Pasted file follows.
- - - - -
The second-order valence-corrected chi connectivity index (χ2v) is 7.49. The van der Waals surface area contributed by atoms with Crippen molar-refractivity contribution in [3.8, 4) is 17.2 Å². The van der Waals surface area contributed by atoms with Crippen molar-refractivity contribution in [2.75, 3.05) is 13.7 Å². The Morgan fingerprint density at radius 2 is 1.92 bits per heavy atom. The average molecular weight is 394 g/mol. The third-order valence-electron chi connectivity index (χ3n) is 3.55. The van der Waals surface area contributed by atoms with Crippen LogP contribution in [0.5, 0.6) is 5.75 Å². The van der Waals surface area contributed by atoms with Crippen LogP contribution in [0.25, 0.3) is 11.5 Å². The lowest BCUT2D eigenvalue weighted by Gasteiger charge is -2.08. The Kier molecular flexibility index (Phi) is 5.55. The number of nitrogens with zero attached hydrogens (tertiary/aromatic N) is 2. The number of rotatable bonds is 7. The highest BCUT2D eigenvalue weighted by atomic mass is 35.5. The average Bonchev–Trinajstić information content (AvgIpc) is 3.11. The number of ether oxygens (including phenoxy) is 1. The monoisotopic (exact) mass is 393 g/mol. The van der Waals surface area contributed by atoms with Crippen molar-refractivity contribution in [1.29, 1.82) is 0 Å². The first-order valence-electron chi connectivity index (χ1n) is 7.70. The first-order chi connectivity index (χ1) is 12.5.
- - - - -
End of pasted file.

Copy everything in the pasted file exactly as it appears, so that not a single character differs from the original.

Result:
The second-order valence-corrected chi connectivity index (χ2v) is 7.49. The van der Waals surface area contributed by atoms with Crippen molar-refractivity contribution in [3.8, 4) is 17.2 Å². The van der Waals surface area contributed by atoms with Crippen molar-refractivity contribution in [2.75, 3.05) is 13.7 Å². The Morgan fingerprint density at radius 2 is 1.92 bits per heavy atom. The average molecular weight is 394 g/mol. The third-order valence-electron chi connectivity index (χ3n) is 3.55. The van der Waals surface area contributed by atoms with Crippen LogP contribution in [0.5, 0.6) is 5.75 Å². The van der Waals surface area contributed by atoms with Crippen LogP contribution in [0.25, 0.3) is 11.5 Å². The lowest BCUT2D eigenvalue weighted by Gasteiger charge is -2.08. The Kier molecular flexibility index (Phi) is 5.55. The number of nitrogens with zero attached hydrogens (tertiary/aromatic N) is 2. The number of rotatable bonds is 7. The highest BCUT2D eigenvalue weighted by atomic mass is 35.5. The average Bonchev–Trinajstić information content (AvgIpc) is 3.11. The number of ether oxygens (including phenoxy) is 1. The monoisotopic (exact) mass is 393 g/mol. The van der Waals surface area contributed by atoms with Crippen molar-refractivity contribution in [1.29, 1.82) is 0 Å². The first-order valence-electron chi connectivity index (χ1n) is 7.70. The first-order chi connectivity index (χ1) is 12.5.